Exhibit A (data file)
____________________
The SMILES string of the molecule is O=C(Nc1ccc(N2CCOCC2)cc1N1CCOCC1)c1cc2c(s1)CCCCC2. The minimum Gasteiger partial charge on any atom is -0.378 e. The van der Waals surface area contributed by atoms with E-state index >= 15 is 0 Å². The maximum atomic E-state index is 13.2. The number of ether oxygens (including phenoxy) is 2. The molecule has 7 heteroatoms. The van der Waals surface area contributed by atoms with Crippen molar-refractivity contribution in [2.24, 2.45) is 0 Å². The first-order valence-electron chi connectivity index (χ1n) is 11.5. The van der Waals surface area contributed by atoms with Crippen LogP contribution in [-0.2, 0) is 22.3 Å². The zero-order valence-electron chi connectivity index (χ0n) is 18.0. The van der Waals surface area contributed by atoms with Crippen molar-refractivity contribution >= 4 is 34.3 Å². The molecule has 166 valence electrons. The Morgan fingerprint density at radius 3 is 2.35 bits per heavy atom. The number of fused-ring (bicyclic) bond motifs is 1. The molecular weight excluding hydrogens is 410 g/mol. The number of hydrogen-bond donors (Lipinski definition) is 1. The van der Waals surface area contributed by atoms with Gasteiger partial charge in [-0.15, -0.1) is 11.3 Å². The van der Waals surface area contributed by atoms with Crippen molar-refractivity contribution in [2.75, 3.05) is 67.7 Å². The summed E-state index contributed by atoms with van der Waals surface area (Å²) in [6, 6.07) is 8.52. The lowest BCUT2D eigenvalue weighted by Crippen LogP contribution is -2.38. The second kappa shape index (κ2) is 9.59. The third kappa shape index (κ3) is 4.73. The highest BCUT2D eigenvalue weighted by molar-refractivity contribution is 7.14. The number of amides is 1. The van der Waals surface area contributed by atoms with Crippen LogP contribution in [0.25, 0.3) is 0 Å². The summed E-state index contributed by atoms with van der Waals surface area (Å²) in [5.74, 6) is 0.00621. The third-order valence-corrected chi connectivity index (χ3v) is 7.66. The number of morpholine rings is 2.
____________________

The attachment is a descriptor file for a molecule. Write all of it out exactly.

The SMILES string of the molecule is O=C(Nc1ccc(N2CCOCC2)cc1N1CCOCC1)c1cc2c(s1)CCCCC2. The minimum Gasteiger partial charge on any atom is -0.378 e. The van der Waals surface area contributed by atoms with E-state index >= 15 is 0 Å². The maximum atomic E-state index is 13.2. The number of ether oxygens (including phenoxy) is 2. The molecule has 7 heteroatoms. The van der Waals surface area contributed by atoms with Crippen molar-refractivity contribution in [2.24, 2.45) is 0 Å². The first-order valence-electron chi connectivity index (χ1n) is 11.5. The van der Waals surface area contributed by atoms with Crippen LogP contribution in [-0.2, 0) is 22.3 Å². The zero-order valence-electron chi connectivity index (χ0n) is 18.0. The van der Waals surface area contributed by atoms with Crippen molar-refractivity contribution >= 4 is 34.3 Å². The molecule has 166 valence electrons. The Morgan fingerprint density at radius 3 is 2.35 bits per heavy atom. The number of fused-ring (bicyclic) bond motifs is 1. The molecular weight excluding hydrogens is 410 g/mol. The number of hydrogen-bond donors (Lipinski definition) is 1. The van der Waals surface area contributed by atoms with Gasteiger partial charge in [-0.15, -0.1) is 11.3 Å². The van der Waals surface area contributed by atoms with Crippen molar-refractivity contribution in [2.75, 3.05) is 67.7 Å². The summed E-state index contributed by atoms with van der Waals surface area (Å²) in [6, 6.07) is 8.52. The lowest BCUT2D eigenvalue weighted by Crippen LogP contribution is -2.38. The second kappa shape index (κ2) is 9.59. The third kappa shape index (κ3) is 4.73. The highest BCUT2D eigenvalue weighted by molar-refractivity contribution is 7.14. The number of amides is 1. The van der Waals surface area contributed by atoms with Crippen LogP contribution in [0.25, 0.3) is 0 Å². The summed E-state index contributed by atoms with van der Waals surface area (Å²) in [5.74, 6) is 0.00621. The third-order valence-corrected chi connectivity index (χ3v) is 7.66. The number of morpholine rings is 2.